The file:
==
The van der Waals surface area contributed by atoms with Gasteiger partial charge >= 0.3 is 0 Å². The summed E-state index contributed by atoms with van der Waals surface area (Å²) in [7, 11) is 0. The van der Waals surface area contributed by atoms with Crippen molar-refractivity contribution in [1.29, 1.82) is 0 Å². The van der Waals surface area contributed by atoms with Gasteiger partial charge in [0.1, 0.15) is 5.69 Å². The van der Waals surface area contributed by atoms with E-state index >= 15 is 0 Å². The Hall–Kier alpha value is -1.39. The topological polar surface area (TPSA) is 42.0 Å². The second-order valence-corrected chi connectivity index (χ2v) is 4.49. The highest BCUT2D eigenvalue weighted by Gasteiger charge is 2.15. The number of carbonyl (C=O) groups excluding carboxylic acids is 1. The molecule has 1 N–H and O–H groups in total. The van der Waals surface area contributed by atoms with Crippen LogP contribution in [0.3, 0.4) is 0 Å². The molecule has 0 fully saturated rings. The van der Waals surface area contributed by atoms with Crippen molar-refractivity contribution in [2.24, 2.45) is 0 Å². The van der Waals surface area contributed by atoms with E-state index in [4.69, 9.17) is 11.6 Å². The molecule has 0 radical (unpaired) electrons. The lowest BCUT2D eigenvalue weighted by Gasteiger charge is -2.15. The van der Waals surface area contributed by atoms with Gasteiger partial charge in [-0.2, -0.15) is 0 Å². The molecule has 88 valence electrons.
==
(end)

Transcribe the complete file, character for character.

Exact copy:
The van der Waals surface area contributed by atoms with Gasteiger partial charge >= 0.3 is 0 Å². The summed E-state index contributed by atoms with van der Waals surface area (Å²) in [7, 11) is 0. The van der Waals surface area contributed by atoms with Crippen molar-refractivity contribution in [1.29, 1.82) is 0 Å². The van der Waals surface area contributed by atoms with Gasteiger partial charge in [0.1, 0.15) is 5.69 Å². The van der Waals surface area contributed by atoms with E-state index >= 15 is 0 Å². The Hall–Kier alpha value is -1.39. The topological polar surface area (TPSA) is 42.0 Å². The second-order valence-corrected chi connectivity index (χ2v) is 4.49. The highest BCUT2D eigenvalue weighted by Gasteiger charge is 2.15. The number of carbonyl (C=O) groups excluding carboxylic acids is 1. The molecule has 1 N–H and O–H groups in total. The van der Waals surface area contributed by atoms with Crippen LogP contribution in [0.3, 0.4) is 0 Å². The molecule has 0 fully saturated rings. The van der Waals surface area contributed by atoms with Crippen molar-refractivity contribution in [2.24, 2.45) is 0 Å². The van der Waals surface area contributed by atoms with E-state index in [4.69, 9.17) is 11.6 Å². The molecule has 0 radical (unpaired) electrons. The lowest BCUT2D eigenvalue weighted by Gasteiger charge is -2.15. The van der Waals surface area contributed by atoms with Gasteiger partial charge in [-0.2, -0.15) is 0 Å². The molecule has 88 valence electrons.